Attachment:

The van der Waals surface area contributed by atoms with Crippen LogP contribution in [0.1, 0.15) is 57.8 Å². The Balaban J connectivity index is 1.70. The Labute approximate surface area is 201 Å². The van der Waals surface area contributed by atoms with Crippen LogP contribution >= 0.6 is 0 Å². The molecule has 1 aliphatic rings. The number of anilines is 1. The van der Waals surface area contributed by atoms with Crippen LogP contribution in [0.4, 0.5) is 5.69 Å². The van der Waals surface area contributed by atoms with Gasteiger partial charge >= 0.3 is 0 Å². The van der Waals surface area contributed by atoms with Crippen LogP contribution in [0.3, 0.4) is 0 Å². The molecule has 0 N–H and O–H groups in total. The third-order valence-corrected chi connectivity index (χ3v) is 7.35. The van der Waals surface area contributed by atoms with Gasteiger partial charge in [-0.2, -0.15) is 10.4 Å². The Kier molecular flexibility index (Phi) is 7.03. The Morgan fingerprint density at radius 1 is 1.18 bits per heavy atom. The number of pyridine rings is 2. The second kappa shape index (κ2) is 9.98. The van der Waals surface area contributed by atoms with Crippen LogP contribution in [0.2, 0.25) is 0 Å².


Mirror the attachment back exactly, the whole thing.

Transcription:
The van der Waals surface area contributed by atoms with Crippen LogP contribution in [0.1, 0.15) is 57.8 Å². The Balaban J connectivity index is 1.70. The Labute approximate surface area is 201 Å². The van der Waals surface area contributed by atoms with Crippen LogP contribution >= 0.6 is 0 Å². The molecule has 1 aliphatic rings. The number of anilines is 1. The van der Waals surface area contributed by atoms with Crippen LogP contribution in [0.4, 0.5) is 5.69 Å². The van der Waals surface area contributed by atoms with Gasteiger partial charge >= 0.3 is 0 Å². The van der Waals surface area contributed by atoms with Crippen LogP contribution in [0.3, 0.4) is 0 Å². The molecule has 0 N–H and O–H groups in total. The third-order valence-corrected chi connectivity index (χ3v) is 7.35. The van der Waals surface area contributed by atoms with Gasteiger partial charge in [-0.2, -0.15) is 10.4 Å². The Kier molecular flexibility index (Phi) is 7.03. The Morgan fingerprint density at radius 1 is 1.18 bits per heavy atom. The number of pyridine rings is 2. The second kappa shape index (κ2) is 9.98. The van der Waals surface area contributed by atoms with Crippen LogP contribution in [0.2, 0.25) is 0 Å².